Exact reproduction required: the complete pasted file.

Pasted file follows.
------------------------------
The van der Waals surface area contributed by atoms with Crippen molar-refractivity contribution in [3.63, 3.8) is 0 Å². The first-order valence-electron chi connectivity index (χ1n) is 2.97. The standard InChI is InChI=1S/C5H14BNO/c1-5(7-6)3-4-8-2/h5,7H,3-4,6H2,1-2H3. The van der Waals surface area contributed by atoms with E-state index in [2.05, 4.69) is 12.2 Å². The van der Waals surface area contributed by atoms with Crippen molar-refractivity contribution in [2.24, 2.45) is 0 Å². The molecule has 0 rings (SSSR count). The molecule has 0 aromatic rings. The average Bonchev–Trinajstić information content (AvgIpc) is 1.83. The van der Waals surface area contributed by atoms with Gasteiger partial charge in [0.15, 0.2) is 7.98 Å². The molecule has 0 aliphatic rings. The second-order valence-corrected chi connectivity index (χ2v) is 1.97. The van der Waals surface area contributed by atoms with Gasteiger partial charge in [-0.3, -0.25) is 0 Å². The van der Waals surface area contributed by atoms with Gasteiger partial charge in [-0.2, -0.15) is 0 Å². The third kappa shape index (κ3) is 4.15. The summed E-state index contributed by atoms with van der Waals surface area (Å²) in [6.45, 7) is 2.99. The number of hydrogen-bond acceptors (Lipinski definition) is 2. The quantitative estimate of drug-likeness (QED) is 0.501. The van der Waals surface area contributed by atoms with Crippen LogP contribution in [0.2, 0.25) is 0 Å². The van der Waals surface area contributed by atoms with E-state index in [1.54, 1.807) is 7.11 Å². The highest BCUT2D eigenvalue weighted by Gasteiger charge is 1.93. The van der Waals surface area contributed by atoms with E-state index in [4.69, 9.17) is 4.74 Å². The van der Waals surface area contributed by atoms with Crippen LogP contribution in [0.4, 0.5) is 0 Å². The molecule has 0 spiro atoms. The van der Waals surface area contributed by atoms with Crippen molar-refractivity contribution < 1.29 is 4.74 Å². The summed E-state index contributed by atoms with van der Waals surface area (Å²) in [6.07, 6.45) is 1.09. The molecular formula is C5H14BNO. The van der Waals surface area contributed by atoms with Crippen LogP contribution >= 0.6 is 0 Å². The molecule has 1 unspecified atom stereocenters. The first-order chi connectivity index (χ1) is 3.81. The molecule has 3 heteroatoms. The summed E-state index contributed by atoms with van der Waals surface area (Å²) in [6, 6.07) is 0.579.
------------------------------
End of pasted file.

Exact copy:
The van der Waals surface area contributed by atoms with Crippen molar-refractivity contribution in [3.63, 3.8) is 0 Å². The first-order valence-electron chi connectivity index (χ1n) is 2.97. The standard InChI is InChI=1S/C5H14BNO/c1-5(7-6)3-4-8-2/h5,7H,3-4,6H2,1-2H3. The van der Waals surface area contributed by atoms with E-state index in [2.05, 4.69) is 12.2 Å². The van der Waals surface area contributed by atoms with Crippen molar-refractivity contribution in [2.24, 2.45) is 0 Å². The molecule has 0 rings (SSSR count). The molecule has 0 aromatic rings. The average Bonchev–Trinajstić information content (AvgIpc) is 1.83. The van der Waals surface area contributed by atoms with Gasteiger partial charge in [0.15, 0.2) is 7.98 Å². The molecule has 0 aliphatic rings. The second-order valence-corrected chi connectivity index (χ2v) is 1.97. The van der Waals surface area contributed by atoms with Gasteiger partial charge in [-0.3, -0.25) is 0 Å². The van der Waals surface area contributed by atoms with Gasteiger partial charge in [-0.2, -0.15) is 0 Å². The third kappa shape index (κ3) is 4.15. The summed E-state index contributed by atoms with van der Waals surface area (Å²) in [6.45, 7) is 2.99. The number of hydrogen-bond acceptors (Lipinski definition) is 2. The quantitative estimate of drug-likeness (QED) is 0.501. The van der Waals surface area contributed by atoms with Crippen LogP contribution in [0.2, 0.25) is 0 Å². The van der Waals surface area contributed by atoms with E-state index in [1.54, 1.807) is 7.11 Å². The highest BCUT2D eigenvalue weighted by Gasteiger charge is 1.93. The van der Waals surface area contributed by atoms with E-state index in [4.69, 9.17) is 4.74 Å². The van der Waals surface area contributed by atoms with Crippen LogP contribution in [0.4, 0.5) is 0 Å². The molecule has 0 spiro atoms. The van der Waals surface area contributed by atoms with Crippen molar-refractivity contribution < 1.29 is 4.74 Å². The summed E-state index contributed by atoms with van der Waals surface area (Å²) in [6.07, 6.45) is 1.09. The molecular formula is C5H14BNO. The van der Waals surface area contributed by atoms with Crippen LogP contribution >= 0.6 is 0 Å². The molecule has 1 unspecified atom stereocenters. The first-order chi connectivity index (χ1) is 3.81. The molecule has 3 heteroatoms. The summed E-state index contributed by atoms with van der Waals surface area (Å²) in [6, 6.07) is 0.579.